WATCH: No break in shutdown talks as Trump stands by border demands

2019-01-07 09:04

US President Donald Trump stood by his demands for funding for a border wall on Sunday as another round of shutdown talks failed to break an impasse, while newly empowered House Democrats planned to step up the pressure on Trump and Republican lawmakers by passing legislation this week to reopen parts of the government.

Trump, who spent part of the day at Camp David for staff meetings, showed no signs of budging on his demand more than $5bn for a wall along the US-Mexico border.

White House officials affirmed that request in a letter to Capitol Hill after a meeting with senior congressional aides led by Vice President Mike Pence at the White House complex yielded little progress.

The letter from Office of Management and Budget Acting Director Russell Vought also formalised Trump's declaration that the wall would be built from steel, rather than concrete, asking for funding for a "steel barrier on the Southwest border".

The White House said the letter, as well as details provided during the meeting, sought to answer Democrats' questions about the funding request.

Full budget

Democrats, though, said the administration failed in both the meeting and the letter to provide a full budget of how it would spend the billions requested on the wall, money the president wants from Congress.

The letter includes a request for $800m for "urgent humanitarian needs", a reflection of the growing anxiety over migrants traveling to the border - which the White House said Democrats raised in the meetings.

And it repeats some existing funding requests for detention beds and security officers, which have already been panned by Congress and would likely find resistance among House Democrats.

Still, the request makes clear a wall is a top priority.

Vought writes that a "physical barrier - wall - creates an enduring capability that helps field personnel stop, slow down and/or contain illegal entries".

Trump sought to frame a steel barrier as progress as he returned from the presidential retreat in Maryland, saying Democrats "don't like concrete, so we'll give them steel".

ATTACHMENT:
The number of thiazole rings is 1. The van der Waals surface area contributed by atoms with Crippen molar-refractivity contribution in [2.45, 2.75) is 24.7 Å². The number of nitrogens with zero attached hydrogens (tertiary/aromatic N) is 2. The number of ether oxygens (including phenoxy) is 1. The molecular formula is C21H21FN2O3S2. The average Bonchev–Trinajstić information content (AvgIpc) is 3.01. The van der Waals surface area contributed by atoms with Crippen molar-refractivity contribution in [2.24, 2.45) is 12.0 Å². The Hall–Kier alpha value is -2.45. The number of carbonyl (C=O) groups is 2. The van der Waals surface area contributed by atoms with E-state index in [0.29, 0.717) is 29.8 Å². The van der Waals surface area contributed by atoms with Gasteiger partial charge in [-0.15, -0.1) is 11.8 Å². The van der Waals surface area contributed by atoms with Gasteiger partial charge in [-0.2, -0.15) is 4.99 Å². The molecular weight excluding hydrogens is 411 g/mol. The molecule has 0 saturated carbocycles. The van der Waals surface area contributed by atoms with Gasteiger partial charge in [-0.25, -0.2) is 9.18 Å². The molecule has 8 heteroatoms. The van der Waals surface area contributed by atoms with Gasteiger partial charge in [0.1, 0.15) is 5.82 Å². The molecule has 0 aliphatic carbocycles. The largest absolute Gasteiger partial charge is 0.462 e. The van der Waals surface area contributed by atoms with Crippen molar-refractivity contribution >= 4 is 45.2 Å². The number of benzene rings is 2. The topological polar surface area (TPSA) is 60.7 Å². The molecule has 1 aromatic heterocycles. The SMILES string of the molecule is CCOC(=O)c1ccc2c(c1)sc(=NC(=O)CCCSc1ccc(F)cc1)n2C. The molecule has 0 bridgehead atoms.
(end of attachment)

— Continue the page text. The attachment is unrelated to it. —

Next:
The president has already suggested his definition of the wall is flexible, but Democrats have made clear they see a wall as immoral and ineffective and prefer other types of border security funded at already agreed upon levels.

With the partial shutdown in its third week, House Speaker Nancy Pelosi said she intends to begin passing individual bills to reopen agencies in the coming days, starting with the Treasury Department to ensure people receive their tax refunds.

That effort is designed to squeeze Senate Republicans, some of whom are growing increasingly anxious about the extended shutdown.

Showdown

The seemingly intractable budget showdown marks the first clash for Trump and Democrats, who now control the House.

It pits Trump's unpredictable negotiating stylings against a largely united Democratic front, as many Republicans watch nervously from the side-lines and hundreds of thousands of federal workers go without pay.

Although Trump tweeted that the Sunday session had been "productive", two Democrats familiar with the meeting gave a different take, saying the White House had not provided the budget details they had requested and again declined to re-open government.

One of the officials - neither was authorised to speak publicly - said no additional meetings were scheduled.

Trump said earlier in the day that he was hoping for "some very serious talks come Monday, Tuesday, Wednesday".

While insisting he wanted to make a deal, he also declared he would not give an inch in his fight for funding for a border barrier, saying: "There's not going to be any bend right here."

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